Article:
The Diocese of Shreveport Hispanic Ministry Collection helps the priests and laity of our diocese strengthen the faith of our vibrant Spanish-speaking Catholics and keeps them in the fold of the Holy Roman Catholic Church. Your participation in the Diocese of Shreveport Hispanic Ministry Collection helps Hispanic Catholics grow in their faith and dynamically share their devotion to Jesus and his Saints with us, especially their phenomenal devotion to the Holy Mother of God under her title, Our Lady of Guadalupe.

While our priests who speak Spanish in varying degrees from fluently to haltingly, are a great gift to us, more Spanish-speaking priests, deacons and catechists are needed to effectively attend to our ever-growing and dynamic Hispanic communities throughout the diocese. Fathers Betancurt, Garcia, Mondragón, Jost, Watson, Howard, Kamau, Crispin, Kallookalam, Madden and I, are happy stewards of God’s graces to them. Your participation in the Diocese of Shreveport Hispanic Ministry Collection helps us attend them with a shepherd’s care.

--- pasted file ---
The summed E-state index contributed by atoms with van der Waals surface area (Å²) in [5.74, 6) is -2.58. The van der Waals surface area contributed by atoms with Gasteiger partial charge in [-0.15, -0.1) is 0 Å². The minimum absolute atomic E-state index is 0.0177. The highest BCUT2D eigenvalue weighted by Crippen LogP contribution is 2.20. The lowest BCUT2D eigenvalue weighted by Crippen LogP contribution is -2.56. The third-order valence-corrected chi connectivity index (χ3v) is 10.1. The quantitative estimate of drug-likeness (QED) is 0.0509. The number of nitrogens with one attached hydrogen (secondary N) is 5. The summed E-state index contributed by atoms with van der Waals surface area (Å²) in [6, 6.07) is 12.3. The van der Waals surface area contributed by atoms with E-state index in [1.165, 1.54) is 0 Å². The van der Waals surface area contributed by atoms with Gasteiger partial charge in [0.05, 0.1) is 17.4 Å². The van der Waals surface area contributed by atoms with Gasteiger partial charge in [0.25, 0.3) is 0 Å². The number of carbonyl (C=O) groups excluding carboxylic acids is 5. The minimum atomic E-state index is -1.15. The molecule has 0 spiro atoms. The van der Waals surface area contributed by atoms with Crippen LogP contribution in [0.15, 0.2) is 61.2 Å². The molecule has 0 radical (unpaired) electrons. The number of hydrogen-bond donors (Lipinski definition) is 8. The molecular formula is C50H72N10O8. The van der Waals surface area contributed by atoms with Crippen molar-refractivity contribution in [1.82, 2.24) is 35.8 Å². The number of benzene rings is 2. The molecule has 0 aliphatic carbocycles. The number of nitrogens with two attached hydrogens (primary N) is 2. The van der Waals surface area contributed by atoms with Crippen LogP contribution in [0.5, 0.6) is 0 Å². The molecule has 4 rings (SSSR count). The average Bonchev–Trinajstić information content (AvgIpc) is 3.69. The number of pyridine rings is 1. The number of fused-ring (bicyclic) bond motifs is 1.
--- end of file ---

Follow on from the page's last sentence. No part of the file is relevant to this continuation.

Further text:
Your participation in this collection makes it possible for our Office of Hispanic Ministry to provide leadership training, minister to youth and young adults and married couples, provide whole family retreats, days of reflection, and liturgical ministry training for our devout Hispanic Catholics. The services of our Office of Hispanic Ministry provide spiritual formation which equips individuals, families and communities to give themselves ever more joyfully in service to the Lord Jesus and his people. The Diocese of Shreveport Hispanic Ministry Collection is our concrete way of helping our Hispanic Catholics serve English and Spanish speakers alike.

A hallmark of the Hispanic culture is the amazingly powerful family bond. Your participation in the Diocese of Shreveport Hispanic Ministry Collection ensures that those familial and ecclesiastical bonds do not break. Whatever you can give will help the Church serve our Hispanic brothers and sisters, they will bless us in return. Your donation, no matter what the size, makes a difference. Please participate as generously as you are able.